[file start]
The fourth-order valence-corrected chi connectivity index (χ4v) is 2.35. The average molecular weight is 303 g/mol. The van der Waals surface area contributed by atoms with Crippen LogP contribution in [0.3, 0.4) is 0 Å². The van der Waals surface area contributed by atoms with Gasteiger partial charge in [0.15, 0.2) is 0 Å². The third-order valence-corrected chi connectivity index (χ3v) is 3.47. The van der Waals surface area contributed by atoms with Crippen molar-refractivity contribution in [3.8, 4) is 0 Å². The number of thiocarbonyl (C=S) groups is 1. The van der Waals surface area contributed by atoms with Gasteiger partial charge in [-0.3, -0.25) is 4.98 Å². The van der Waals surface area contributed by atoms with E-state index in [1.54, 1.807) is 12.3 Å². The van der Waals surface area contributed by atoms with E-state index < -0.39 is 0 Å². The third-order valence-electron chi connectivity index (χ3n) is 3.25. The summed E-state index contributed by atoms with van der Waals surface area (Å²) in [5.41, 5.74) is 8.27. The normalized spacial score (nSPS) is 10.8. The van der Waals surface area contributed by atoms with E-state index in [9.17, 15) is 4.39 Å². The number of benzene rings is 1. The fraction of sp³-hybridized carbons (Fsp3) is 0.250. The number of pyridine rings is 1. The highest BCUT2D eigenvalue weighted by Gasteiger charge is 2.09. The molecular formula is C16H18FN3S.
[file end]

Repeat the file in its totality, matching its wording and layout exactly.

The fourth-order valence-corrected chi connectivity index (χ4v) is 2.35. The average molecular weight is 303 g/mol. The van der Waals surface area contributed by atoms with Crippen LogP contribution in [0.3, 0.4) is 0 Å². The van der Waals surface area contributed by atoms with Gasteiger partial charge in [0.15, 0.2) is 0 Å². The third-order valence-corrected chi connectivity index (χ3v) is 3.47. The van der Waals surface area contributed by atoms with Crippen molar-refractivity contribution in [3.8, 4) is 0 Å². The number of thiocarbonyl (C=S) groups is 1. The van der Waals surface area contributed by atoms with Gasteiger partial charge in [-0.3, -0.25) is 4.98 Å². The van der Waals surface area contributed by atoms with E-state index in [1.54, 1.807) is 12.3 Å². The van der Waals surface area contributed by atoms with E-state index < -0.39 is 0 Å². The third-order valence-electron chi connectivity index (χ3n) is 3.25. The summed E-state index contributed by atoms with van der Waals surface area (Å²) in [5.41, 5.74) is 8.27. The normalized spacial score (nSPS) is 10.8. The van der Waals surface area contributed by atoms with E-state index in [9.17, 15) is 4.39 Å². The number of benzene rings is 1. The fraction of sp³-hybridized carbons (Fsp3) is 0.250. The number of pyridine rings is 1. The highest BCUT2D eigenvalue weighted by Gasteiger charge is 2.09. The molecular formula is C16H18FN3S.